US9285592B2 (en) * 2011-08-18 2016-03-15 Google Inc. Wearable device with input and output structures
USD666237S1 (en) 2011-10-24 2012-08-28 Google Inc. Wearable display device
US8976085B2 (en) 2012-01-19 2015-03-10 Google Inc. Wearable device with input and output structures
JP5319803B2 (en) * 2012-02-10 2013-10-16 オリンパス株式会社 Head-mounted display device, eyeglass display device, and eyeglass modern for display device
US9606358B1 (en) 2012-02-16 2017-03-28 Google Inc. Wearable device with input and output structures
WO2013123264A1 (en) 2012-02-17 2013-08-22 Oakley, Inc. Systems and methods for removably coupling an electronic device to eyewear
US9075249B2 (en) 2012-03-07 2015-07-07 Google Inc. Eyeglass frame with input and output functionality
US9529197B2 (en) 2012-03-21 2016-12-27 Google Inc. Wearable device with input and output structures
US8818464B2 (en) 2012-03-21 2014-08-26 Google Inc. Device case with added functionality
US9277334B1 (en) 2012-03-21 2016-03-01 Google Inc. Wearable computing device authentication using bone conduction
US8971023B2 (en) 2012-03-21 2015-03-03 Google Inc. Wearable computing device frame
USD718305S1 (en) 2012-03-22 2014-11-25 Google Inc. Wearable display device
JP5661067B2 (en) * 2012-05-29 2015-01-28 株式会社ジェイアイエヌ Eyewear
USD712451S1 (en) 2012-09-25 2014-09-02 Google Inc. Removably attachable lens
US9134548B1 (en) 2012-09-28 2015-09-15 Google Inc. Retention member for a lens system
US9195067B1 (en) 2012-09-28 2015-11-24 Google Inc. Wearable device with input and output structures
US9128284B2 (en) 2013-02-18 2015-09-08 Google Inc. Device mountable lens component
USD721758S1 (en) 2013-02-19 2015-01-27 Google Inc. Removably attachable lens
EP2973533A4 (en) 2013-03-15 2016-11-30 Oakley Inc Electronic ornamentation for eyewear
WO2014201213A1 (en) 2013-06-12 2014-12-18 Oakley, Inc. Modular heads-up display system
CN104280894A (en) * 2013-07-01 2015-01-14 金王海 Changeable combined glasses
KR20150078092A (en) * 2013-12-30 2015-07-08 삼성디스플레이 주식회사 Awareness glasses, car mirror unit and display apparatus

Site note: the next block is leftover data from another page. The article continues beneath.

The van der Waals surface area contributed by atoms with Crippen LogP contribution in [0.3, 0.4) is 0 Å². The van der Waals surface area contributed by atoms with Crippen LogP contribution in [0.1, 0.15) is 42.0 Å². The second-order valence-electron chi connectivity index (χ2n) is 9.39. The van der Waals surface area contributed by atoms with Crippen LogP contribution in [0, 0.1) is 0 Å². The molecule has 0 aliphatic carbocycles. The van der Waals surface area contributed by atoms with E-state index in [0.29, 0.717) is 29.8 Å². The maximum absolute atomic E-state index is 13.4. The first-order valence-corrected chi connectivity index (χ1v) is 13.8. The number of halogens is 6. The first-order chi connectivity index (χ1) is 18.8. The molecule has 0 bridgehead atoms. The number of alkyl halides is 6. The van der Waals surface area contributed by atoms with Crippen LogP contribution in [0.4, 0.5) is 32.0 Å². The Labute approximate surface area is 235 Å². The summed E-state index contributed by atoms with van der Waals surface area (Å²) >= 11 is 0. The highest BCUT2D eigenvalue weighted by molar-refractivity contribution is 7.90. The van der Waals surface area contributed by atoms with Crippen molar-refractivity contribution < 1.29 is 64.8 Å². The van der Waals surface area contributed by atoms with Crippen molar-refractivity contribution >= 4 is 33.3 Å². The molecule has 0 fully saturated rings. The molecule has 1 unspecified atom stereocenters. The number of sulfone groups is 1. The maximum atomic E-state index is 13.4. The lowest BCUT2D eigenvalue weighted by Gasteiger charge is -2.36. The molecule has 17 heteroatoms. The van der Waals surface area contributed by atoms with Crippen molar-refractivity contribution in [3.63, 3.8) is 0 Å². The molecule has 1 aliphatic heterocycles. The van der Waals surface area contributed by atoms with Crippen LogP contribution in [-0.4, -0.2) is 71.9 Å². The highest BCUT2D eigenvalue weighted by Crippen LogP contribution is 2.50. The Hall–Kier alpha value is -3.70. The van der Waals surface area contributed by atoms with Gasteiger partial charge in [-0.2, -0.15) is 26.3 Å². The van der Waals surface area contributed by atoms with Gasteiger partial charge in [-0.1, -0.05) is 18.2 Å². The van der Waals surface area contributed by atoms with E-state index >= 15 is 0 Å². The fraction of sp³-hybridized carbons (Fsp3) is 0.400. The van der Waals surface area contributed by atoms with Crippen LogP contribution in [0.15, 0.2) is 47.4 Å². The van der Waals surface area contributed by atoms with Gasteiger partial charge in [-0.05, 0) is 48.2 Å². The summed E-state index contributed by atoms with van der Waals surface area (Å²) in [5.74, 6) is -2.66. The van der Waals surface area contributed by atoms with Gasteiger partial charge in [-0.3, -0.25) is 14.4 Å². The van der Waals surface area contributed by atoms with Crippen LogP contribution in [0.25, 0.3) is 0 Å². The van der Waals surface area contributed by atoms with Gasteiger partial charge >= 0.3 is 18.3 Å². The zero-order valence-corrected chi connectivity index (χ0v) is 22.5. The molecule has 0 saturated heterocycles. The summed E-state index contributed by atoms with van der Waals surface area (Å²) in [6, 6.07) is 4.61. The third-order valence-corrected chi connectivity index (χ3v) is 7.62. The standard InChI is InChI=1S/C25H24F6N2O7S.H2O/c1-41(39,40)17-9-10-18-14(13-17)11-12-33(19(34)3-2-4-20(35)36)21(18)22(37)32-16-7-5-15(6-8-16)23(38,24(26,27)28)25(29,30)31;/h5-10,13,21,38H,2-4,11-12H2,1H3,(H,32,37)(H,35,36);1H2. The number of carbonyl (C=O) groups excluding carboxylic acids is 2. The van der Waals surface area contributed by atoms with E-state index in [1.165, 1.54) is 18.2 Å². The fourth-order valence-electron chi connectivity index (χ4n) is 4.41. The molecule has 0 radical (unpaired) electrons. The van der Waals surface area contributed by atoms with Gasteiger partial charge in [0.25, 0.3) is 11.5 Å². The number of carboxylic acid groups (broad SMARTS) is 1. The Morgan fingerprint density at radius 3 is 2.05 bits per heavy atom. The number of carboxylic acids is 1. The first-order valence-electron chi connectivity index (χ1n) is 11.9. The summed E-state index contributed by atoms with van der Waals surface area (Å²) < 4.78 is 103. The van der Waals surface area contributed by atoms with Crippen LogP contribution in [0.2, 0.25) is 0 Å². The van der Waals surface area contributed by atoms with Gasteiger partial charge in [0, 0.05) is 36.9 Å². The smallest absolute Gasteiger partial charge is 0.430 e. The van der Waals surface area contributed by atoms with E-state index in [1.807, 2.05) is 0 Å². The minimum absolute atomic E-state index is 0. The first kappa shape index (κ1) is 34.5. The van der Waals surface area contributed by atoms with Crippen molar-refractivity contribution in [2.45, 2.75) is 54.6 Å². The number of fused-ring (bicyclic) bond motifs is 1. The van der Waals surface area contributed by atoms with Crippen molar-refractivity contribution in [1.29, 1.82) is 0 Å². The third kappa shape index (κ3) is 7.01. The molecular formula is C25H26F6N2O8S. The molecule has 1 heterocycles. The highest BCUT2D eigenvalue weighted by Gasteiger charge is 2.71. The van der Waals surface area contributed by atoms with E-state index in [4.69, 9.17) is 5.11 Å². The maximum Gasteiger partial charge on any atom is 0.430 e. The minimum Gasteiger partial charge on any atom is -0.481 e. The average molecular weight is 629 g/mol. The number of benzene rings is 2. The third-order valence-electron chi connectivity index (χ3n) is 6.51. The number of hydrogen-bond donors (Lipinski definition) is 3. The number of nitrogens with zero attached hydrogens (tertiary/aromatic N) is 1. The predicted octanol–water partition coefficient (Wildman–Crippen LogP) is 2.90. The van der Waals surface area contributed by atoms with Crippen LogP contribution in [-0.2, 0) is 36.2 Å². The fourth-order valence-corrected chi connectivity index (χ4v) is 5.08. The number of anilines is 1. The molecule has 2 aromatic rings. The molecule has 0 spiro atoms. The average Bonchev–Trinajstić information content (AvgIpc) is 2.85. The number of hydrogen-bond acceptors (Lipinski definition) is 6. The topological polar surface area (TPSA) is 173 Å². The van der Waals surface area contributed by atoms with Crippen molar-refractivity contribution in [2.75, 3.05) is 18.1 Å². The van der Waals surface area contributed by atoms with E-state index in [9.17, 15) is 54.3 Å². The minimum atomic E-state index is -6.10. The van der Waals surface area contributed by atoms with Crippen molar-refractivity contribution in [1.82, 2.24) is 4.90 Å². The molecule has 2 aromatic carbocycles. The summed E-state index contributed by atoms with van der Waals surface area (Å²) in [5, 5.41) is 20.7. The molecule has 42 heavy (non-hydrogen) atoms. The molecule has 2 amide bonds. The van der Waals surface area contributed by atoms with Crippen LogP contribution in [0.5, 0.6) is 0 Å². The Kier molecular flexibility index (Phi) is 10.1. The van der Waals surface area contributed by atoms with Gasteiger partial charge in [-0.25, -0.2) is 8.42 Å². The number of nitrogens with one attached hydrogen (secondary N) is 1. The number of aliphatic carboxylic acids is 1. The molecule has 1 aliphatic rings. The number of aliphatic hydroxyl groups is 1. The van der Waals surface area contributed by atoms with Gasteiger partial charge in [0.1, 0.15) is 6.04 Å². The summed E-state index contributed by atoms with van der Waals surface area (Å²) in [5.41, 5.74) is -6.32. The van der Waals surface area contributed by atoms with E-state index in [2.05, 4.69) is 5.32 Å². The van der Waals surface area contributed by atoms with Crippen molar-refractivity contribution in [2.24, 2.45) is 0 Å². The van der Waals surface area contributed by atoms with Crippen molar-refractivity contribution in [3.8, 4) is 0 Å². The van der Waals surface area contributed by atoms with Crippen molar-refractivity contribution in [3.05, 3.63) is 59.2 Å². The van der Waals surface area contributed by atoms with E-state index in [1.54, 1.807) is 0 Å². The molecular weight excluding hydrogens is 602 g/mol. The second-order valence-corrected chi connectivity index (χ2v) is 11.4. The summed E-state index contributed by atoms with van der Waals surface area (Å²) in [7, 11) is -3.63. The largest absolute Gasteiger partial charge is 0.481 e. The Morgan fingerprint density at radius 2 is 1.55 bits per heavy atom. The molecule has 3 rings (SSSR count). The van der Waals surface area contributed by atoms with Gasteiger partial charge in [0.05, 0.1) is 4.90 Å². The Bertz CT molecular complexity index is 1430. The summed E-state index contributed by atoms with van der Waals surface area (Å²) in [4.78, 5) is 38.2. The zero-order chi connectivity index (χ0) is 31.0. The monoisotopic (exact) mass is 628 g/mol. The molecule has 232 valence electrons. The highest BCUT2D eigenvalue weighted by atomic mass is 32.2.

USD735716S1 (en) * 2014-01-03 2015-08-04 Samsung Electronics Co., Ltd. Glasses-shaped headset
USD746817S1 (en) 2014-01-28 2016-01-05 Google Inc. Glasses frame
USD747315S1 (en) 2014-01-28 2016-01-12 Google Inc. Glasses frame
US20150309534A1 (en) 2014-04-25 2015-10-29 Osterhout Group, Inc. Ear horn assembly for headworn computer
US9785198B2 (en) * 2014-06-26 2017-10-10 Intel Corporation Hinge configuration for an electronic device
US20160259183A1 (en) * 2015-03-02 2016-09-08 Gary Rayner Multi-Functional Glasses and Eyeglasses
US9482882B1 (en) 2015-04-15 2016-11-01 Snapchat, Inc. Eyewear having selectively exposable feature
US9482883B1 (en) 2015-04-15 2016-11-01 Snapchat, Inc. Eyewear having linkage assembly between a temple and a frame
US9726904B1 (en) 2015-09-29 2017-08-08 Snap Inc. Eyewear with conductive temple joint
US9759933B1 (en) * 2015-10-30 2017-09-12 Snap Inc. Battery assembly for a wearable electronic device
USD795865S1 (en) * 2016-01-06 2017-08-29 Vuzix Corporation Monocular smart glasses
USD795866S1 (en) * 2016-01-06 2017-08-29 Vuzix Corporation Monocular smart glasses
USD840395S1 (en) * 2016-10-17 2019-02-12 Osterhout Group, Inc. Head-worn computer
JP1581421S (en) * 2016-12-07 2017-07-18
USD864959S1 (en) 2017-01-04 2019-10-29 Mentor Acquisition One, Llc Computer glasses
KR20180135327A (en) * 2017-06-12 2018-12-20 삼성전자주식회사 Electronic device including a plurality of housings
JP1594149S (en) * 2017-06-15 2018-01-09
WO2019154863A1 (en) 2018-02-07 2019-08-15 Basf Se Method for preparing a silver impregnation solution

Family Cites Families (144)

* Cited by examiner, † Cited by third party
Publication number Priority date Publication date Assignee Title
US2437642A (en) * 1946-08-16 1948-03-09 Henroteau Francois Char Pierre Spectacles
US3245315A (en) * 1962-09-05 1966-04-12 Alvin M Marks Electro-optic responsive flashblindness controlling device
US3309162A (en) * 1963-06-28 1967-03-14 Ibm Electro-optical high speed adjustable focusing zone plate
DE1955859C3 (en) * 1969-11-06 1982-04-08 Fa. Carl Zeiss, 7920 Heidenheim, De
US3614215A (en) * 1970-04-23 1971-10-19 Leo Mackta Fluid bifocal spectacle
DE2304134B2 (en) * 1972-02-17 1974-06-12 Gould Inc., Chicago, Ill. (V.St.A.)
US3738734A (en) * 1972-02-23 1973-06-12 S Tait Optical fluid lens construction
FR2369583A1 (en) * 1976-11-02 1978-05-26 Glorieux Gilbert Optical lens for a differential correction
JPS5364559A (en) * 1976-11-22 1978-06-09 Seiko Epson Corp Multilayer display body for watches
US4181408A (en) * 1977-12-05 1980-01-01 Senders John W Vision compensation
US4190330A (en) * 1977-12-27 1980-02-26 Bell Telephone Laboratories, Incorporated Variable focus liquid crystal lens system
US4300818A (en) * 1978-03-13 1981-11-17 Schachar Ronald A Multifocal ophthalmic lens
US4320939A (en) * 1978-06-19 1982-03-23 Mueller Gary E Optical filtering element including fluorescent material
US4264154A (en) * 1979-06-05 1981-04-28 Polaroid Corporation Apparatus for automatically controlling transmission of light through a lens system